N.C. Department of Cultural Resources Secretary Linda A. Carlisle unveiled the findings of new research which shows that the Creative Industry in North Carolina accounts for nearly 300,000 jobs, just over 5 1/2 percent of the state's workforce, and contributes $41.4 billion to North Carolina's economy.
The new study, "Creativity Means Business: Economic Contributions of North Carolina's Creative Industry," was prepared by the Policy, Research, and Strategic Planning Division of the N.C. Department of Commerce. The analysis follows Creative Economy research commissioned in 2007 by the North Carolina Arts Council.
"People with creative ideas, innovators, and entrepreneurs bring investment and jobs to our communities," said Gov. Bev Perdue. "This report highlights the creative spark in North Carolina, and will be a big help in economic development."
Other findings in the report include:
- Overall, North Carolina's creative economy is 5.86 percent of the state's gross domestic product.
- The Creative Industry accounts for more than $10 billion dollars in employee compensation annually.
- Nearly 5 percent of the state's total wages and benefits comes from the Creative Industry.
"Our creative industry is robust, and this important study underscores its role in North Carolina's future," said Carlisle. "Creativity in the workforce stimulates new products and services, and helps make North Carolina the most competitive it can be in the global economy."
The Creative Industry is comprised of a wide range of occupations, 109 in all for the purposes of the study. The list includes not only painters, potters, and musicians, but architects, designers, writers for new and traditional media, art teachers, software engineers, and the workers in the film industry.
Creativity at Work
The report states that the products and services of more than 100 creative industries related to Arts, Libraries and History contribute significantly to North Carolina's vitality, and goes on to say:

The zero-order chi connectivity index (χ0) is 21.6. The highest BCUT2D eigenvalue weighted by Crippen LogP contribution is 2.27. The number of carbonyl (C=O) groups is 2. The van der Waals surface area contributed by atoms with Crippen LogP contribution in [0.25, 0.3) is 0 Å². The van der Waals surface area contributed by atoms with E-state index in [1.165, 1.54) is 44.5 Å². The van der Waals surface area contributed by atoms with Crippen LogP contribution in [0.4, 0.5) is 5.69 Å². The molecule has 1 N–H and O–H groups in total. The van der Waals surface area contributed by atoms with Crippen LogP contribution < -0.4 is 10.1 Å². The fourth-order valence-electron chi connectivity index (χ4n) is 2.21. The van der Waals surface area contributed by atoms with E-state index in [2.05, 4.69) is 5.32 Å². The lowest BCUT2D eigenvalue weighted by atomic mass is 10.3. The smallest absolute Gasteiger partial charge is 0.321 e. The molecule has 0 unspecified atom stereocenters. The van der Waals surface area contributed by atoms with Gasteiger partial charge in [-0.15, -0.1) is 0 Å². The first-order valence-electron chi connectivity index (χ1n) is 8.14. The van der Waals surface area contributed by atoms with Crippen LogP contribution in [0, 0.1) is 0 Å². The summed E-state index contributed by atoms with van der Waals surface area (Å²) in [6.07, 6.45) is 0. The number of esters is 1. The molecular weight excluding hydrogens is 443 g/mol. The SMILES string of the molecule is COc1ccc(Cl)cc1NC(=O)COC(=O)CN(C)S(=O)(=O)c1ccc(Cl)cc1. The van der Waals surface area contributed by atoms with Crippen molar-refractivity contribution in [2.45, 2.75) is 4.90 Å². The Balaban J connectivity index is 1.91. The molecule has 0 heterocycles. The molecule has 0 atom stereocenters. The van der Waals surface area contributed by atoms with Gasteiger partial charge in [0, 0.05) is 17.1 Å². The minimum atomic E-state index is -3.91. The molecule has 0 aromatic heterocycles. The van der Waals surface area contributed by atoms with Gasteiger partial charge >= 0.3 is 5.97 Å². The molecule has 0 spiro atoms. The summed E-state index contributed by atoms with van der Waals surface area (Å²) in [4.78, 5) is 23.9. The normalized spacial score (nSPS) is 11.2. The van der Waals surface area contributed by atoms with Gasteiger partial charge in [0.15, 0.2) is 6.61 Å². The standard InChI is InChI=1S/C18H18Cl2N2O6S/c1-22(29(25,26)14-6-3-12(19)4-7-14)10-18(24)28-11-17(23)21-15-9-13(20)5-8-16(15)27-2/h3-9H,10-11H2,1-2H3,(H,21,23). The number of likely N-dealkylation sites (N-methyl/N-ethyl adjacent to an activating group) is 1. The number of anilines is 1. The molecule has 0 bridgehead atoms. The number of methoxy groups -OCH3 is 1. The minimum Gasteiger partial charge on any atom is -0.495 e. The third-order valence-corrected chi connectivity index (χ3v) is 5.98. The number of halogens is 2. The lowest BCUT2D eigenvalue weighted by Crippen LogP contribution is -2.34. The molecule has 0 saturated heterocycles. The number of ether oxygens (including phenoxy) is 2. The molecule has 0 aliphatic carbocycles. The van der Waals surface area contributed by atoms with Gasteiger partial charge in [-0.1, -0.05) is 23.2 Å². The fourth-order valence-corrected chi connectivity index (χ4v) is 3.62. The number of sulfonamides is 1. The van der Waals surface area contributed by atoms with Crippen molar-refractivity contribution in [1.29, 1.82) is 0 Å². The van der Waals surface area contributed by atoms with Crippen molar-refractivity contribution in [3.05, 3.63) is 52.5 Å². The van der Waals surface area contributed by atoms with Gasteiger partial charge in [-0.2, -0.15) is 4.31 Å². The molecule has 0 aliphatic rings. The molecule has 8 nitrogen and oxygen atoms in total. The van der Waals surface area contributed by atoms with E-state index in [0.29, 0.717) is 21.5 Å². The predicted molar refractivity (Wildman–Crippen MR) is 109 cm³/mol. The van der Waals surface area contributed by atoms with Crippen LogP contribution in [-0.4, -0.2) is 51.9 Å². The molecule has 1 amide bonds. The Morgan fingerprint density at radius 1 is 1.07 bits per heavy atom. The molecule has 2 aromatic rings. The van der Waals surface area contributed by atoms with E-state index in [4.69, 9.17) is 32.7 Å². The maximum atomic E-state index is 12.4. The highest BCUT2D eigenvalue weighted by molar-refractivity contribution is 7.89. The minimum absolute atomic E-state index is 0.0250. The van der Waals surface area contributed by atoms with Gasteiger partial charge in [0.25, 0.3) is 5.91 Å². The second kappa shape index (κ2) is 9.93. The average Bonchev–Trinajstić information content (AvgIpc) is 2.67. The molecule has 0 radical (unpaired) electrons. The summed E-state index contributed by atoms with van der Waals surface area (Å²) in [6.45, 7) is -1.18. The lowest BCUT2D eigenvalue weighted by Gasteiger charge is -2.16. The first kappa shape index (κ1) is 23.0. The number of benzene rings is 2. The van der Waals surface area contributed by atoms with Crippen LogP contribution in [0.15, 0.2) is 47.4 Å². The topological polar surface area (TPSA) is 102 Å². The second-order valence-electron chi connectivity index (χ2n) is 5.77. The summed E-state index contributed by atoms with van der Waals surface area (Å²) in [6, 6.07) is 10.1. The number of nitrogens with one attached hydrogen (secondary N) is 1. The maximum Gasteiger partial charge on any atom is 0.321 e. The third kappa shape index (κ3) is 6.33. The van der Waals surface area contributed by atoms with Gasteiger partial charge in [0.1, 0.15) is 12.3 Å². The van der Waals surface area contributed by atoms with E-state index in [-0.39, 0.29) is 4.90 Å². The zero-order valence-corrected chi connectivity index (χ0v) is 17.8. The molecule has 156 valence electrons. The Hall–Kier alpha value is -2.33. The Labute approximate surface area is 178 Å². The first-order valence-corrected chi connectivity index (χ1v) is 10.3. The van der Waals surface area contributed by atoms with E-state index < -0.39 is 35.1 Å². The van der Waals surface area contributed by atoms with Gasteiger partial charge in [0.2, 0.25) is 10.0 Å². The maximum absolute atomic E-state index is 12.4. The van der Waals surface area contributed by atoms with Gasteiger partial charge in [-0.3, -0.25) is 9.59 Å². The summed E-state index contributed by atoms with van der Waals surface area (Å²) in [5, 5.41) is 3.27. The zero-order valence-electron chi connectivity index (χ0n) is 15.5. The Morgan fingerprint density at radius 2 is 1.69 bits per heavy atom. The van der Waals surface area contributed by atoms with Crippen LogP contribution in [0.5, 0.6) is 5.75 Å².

- The presence of creative professionals in a given county is the single most important factor associated with the amount that visitors will spend.
- Counties with higher proportions of workers in arts-related occupations are more likely to retain current residents and attract new ones.
- The creative workforce provides a competitive edge to North Carolina products and services.
- Creative workers are found not only in cultural industries but also contribute to the success of other businesses.
- The over $1 billion historic preservation industry relies on essential occupations such as artisans, skilled trades people, researchers, archaeologists, architects, and designers.
- Photographers, musicians, writers, actors, dancers, publishers, and producers are some of the occupations included in the arts industry alone; in 2006 they infused more than $3.9 billion into North Carolina's economy.
- Librarians, archivists, educators, service professionals, and administrators facilitate the development of the creative economy.
- The people and companies who produce creative products and use creativity in their work include micro-enterprises, freelancers, and entrepreneurs, so the reported jobs are vastly underestimated.
- The creative industry is a network of nearly 50,000 inter-related employers and over 100 national industry classification codes. Unlike newer industries, creative industries for the most part have been sustaining communities for generations. The creation, production, dissemination, inputs and support activities are broad and diverse.
Creative workers are also key to cultural tourism in North Carolina. Their presence is the single most important factor associated with the amount visitors will spend in an area. In North Carolina, previous studies show that cultural travelers spend nearly twice as much person, per day, as general travelers.
Earlier studies have also identified that the presence of creative workers in a community is strongly associated with rising household incomes, and that the creative workforce provides a competitive edge to North Carolina products and services.
"In the coming year, I look forward to working with economic development professionals, small business owners, educators, and partners in and out of state government as we move forward," Carlisle said. "We will continue to work to position North Carolina to capitalize on creative industries to retain workers and attract new entrepreneurial opportunities."
For more information, go to http://www.ncarts.org/creative_economy. The site also has Creative Workforce profiles from across North Carolina.